The wedding feast, of course, was a joyous occasion. Unless the couple was direly poor, both dressed as royalty. They wore resplendent robes, sparkling jewels, and polished crowns. If the father of the bridegroom was exceptionally prosperous, he would even furnish festive robes to the guests. Imagine the consternation of a king who had graciously supplied something that his guest refused to wear! As our parents were robed of God in animal skins, so we have need to be clothed with Christ. His garments have been given to us, but we have to put them on.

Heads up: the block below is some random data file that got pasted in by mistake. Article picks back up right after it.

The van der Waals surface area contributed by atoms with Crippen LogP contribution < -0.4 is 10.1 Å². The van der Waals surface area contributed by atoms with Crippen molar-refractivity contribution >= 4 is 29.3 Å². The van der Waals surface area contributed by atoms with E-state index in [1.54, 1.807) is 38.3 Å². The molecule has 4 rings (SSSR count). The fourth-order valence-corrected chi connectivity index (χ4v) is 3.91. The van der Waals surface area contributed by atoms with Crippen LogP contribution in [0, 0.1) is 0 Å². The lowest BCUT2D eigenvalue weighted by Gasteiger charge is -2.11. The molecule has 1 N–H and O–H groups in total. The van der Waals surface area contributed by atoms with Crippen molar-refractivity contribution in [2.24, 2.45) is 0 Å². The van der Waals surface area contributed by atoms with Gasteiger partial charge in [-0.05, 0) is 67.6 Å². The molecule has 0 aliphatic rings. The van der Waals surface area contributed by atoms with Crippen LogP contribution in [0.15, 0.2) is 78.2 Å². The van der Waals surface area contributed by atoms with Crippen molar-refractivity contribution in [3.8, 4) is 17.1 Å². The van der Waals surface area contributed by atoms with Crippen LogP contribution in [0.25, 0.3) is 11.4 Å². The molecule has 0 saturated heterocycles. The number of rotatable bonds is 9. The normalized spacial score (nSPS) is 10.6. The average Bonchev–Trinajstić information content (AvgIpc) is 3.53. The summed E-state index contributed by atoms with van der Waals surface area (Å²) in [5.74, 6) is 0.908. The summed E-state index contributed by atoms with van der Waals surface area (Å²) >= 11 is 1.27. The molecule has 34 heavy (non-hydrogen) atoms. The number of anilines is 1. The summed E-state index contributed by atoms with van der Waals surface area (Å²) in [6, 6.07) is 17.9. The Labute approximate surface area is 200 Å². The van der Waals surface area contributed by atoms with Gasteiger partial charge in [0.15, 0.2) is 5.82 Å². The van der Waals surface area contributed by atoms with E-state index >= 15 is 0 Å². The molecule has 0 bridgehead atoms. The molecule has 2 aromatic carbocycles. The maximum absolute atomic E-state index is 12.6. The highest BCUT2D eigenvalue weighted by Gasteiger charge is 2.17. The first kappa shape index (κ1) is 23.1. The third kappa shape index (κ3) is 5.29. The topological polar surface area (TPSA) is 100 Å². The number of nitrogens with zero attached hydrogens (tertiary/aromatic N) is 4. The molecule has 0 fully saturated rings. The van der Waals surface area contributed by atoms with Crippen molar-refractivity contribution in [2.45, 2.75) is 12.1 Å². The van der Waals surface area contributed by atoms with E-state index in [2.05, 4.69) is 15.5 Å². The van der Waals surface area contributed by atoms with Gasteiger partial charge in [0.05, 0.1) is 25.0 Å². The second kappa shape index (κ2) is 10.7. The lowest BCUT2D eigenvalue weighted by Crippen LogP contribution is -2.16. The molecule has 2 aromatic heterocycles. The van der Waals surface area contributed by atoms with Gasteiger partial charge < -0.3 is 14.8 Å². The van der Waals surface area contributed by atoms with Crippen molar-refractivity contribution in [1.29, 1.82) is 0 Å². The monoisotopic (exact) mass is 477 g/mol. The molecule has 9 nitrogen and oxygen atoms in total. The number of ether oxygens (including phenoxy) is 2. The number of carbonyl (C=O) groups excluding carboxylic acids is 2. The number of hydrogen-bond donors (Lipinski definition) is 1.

The leper that was to be cleansed had to bring a log of oil as one of his offerings. It was from this oil that the altar was sprinkled and the leper anointed. The offering became the anointing. Now, if we see in this oil the Holy Spirit, this may seem confusing. How could one “offer up” the Holy Spirit? And having offered it up, how could one then anoint with it? Strange as this might seem, it is exactly what the Lord Jesus did.
Like the scapegoat on the Day of Atonement, these two birds represent one sacrifice, but since they couldn’t kill a bird and bring it back to life again, two birds had to be used. One died as a result of sin; the other was set free, representing the liberty we have when our sins have been washed away.